import * as RNFS from "react-native-fs";

const sendFax = async () => {
  const file = await RNFS.readFile(selectedFile.uri, "base64");
  const buffer = Buffer.from(file, "base64");

  // ...
};

Once retrieved, we create a fax object from our inputs and send it using the sipgateio faxModule. As before, errors are caught using popup messages.

import * as RNFS from "react-native-fs";

const sendFax = async () => {
  // ...

  const fax = {
    to: recipient,
    fileContent: buffer,
    filename: selectFile.name,
    faxlineId: selectedFaxline.id,
  };

  try {
    const faxModule = createFaxModule(client);
    await faxModule.send(fax);
  } catch (err) {
    Alert.alert("Error", err.message);
  }
};

This concludes the coding of the app. Go ahead, try it out and tweak the code depending on your needs.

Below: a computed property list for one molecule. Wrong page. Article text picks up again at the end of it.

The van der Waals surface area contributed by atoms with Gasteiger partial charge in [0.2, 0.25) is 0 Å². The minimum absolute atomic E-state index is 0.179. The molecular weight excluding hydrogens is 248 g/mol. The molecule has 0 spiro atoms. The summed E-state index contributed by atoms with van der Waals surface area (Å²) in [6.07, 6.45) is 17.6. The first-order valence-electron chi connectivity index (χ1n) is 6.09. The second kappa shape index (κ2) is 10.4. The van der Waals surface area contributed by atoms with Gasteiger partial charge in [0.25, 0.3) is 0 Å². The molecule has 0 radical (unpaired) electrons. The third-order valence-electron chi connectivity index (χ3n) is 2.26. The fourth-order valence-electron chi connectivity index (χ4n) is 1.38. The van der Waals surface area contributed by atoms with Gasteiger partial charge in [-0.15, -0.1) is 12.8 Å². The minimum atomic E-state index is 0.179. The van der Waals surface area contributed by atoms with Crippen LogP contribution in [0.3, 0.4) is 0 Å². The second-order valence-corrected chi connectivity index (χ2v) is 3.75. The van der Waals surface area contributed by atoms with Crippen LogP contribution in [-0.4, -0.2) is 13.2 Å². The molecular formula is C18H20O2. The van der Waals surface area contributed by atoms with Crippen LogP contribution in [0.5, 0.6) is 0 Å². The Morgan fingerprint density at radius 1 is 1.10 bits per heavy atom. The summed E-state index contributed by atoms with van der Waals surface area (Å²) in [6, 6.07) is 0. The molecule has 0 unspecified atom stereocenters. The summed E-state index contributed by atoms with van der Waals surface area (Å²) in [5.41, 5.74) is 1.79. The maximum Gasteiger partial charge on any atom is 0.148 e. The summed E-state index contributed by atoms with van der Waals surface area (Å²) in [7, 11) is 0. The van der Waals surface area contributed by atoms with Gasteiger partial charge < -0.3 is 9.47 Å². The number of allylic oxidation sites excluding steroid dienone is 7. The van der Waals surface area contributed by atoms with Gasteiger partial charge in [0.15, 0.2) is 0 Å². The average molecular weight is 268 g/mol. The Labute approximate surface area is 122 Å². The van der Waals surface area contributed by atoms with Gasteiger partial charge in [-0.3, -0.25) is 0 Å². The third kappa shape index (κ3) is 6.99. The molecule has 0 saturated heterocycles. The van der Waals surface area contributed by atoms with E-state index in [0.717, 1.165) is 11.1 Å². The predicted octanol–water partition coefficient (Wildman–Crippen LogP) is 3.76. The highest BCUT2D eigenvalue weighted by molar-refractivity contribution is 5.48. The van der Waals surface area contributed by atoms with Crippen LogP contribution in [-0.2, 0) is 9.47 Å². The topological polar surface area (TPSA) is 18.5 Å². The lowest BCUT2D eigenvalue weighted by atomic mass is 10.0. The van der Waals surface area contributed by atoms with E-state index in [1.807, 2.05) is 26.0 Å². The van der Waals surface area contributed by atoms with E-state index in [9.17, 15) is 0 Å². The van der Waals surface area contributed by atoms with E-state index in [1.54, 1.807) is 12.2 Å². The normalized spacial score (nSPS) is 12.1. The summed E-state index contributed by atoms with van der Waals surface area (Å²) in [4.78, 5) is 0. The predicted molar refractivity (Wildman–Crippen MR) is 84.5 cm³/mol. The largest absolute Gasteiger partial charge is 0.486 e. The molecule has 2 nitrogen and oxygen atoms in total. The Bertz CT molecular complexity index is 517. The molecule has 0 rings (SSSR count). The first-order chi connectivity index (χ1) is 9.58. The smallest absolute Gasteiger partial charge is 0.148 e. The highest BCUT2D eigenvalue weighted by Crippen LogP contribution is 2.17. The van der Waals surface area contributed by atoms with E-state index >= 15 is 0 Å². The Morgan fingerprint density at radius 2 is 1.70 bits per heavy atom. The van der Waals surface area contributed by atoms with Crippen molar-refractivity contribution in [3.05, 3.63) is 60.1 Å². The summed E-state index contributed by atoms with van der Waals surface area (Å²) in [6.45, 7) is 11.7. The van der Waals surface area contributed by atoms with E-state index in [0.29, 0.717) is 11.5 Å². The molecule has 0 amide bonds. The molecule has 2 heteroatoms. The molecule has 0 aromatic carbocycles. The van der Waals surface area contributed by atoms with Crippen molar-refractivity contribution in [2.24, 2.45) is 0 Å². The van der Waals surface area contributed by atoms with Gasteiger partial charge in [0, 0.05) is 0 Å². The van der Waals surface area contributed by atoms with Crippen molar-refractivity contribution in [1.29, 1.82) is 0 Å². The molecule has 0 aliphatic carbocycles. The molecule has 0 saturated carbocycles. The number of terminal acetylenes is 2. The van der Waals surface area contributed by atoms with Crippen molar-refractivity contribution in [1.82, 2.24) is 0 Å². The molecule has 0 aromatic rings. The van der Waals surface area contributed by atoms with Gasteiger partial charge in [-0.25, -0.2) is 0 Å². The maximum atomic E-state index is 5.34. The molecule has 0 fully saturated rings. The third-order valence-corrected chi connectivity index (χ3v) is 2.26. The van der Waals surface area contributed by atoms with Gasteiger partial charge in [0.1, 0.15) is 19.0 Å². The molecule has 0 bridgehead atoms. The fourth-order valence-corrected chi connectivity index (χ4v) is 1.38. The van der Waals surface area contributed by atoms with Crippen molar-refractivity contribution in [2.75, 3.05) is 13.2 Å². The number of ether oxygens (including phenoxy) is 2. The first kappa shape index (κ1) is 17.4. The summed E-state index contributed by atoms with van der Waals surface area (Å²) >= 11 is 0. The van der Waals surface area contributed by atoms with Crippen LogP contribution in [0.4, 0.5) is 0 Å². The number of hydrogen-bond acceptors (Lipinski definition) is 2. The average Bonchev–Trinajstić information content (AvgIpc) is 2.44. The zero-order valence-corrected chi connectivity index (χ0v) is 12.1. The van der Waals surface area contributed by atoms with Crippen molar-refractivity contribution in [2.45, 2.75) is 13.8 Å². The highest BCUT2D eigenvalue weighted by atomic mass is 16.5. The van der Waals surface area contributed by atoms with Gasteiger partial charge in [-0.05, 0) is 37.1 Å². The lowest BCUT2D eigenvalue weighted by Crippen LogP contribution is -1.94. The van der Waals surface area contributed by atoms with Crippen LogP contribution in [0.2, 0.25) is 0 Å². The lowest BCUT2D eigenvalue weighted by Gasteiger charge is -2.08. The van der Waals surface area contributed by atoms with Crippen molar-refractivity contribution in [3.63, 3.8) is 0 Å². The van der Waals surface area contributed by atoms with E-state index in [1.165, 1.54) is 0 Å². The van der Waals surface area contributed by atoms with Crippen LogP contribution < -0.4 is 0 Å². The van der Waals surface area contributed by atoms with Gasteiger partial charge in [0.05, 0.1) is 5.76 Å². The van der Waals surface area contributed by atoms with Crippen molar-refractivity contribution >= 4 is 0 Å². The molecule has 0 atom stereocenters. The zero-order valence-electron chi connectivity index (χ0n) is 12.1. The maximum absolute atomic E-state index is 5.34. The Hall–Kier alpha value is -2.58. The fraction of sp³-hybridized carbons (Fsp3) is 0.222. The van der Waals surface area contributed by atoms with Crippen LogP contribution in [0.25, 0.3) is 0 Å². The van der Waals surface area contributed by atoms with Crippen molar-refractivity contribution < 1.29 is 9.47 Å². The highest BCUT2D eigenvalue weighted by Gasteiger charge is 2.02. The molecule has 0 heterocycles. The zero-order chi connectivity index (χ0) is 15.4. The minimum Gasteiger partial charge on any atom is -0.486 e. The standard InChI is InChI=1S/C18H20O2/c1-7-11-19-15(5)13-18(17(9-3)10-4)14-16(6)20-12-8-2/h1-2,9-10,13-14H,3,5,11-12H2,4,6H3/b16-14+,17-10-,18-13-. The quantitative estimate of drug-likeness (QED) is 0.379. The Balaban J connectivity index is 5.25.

Deployment

If you followed the setup guide for react native, you should be able to build your app using either an IDE of your choice for android or Xcode for iOS. We will introduce you to the necessary steps to successfully get your fax app onto your device.

Android

To build an .apk for Android, change your working directory to android/ and build the app using gradle.

cd android/
./gradlew assembleRelease

The final app-release.apk will end up in app/build/outputs/apk/release.

You can now copy the .apk to your device and install it by enabling unknown sources.

iOS

Release builds on iOS are a little more complicated than on Android as it will require you to create an apple account for Xcode. An in-depth guide on building apps with Xcode can be found in the react-native guide on running on devices.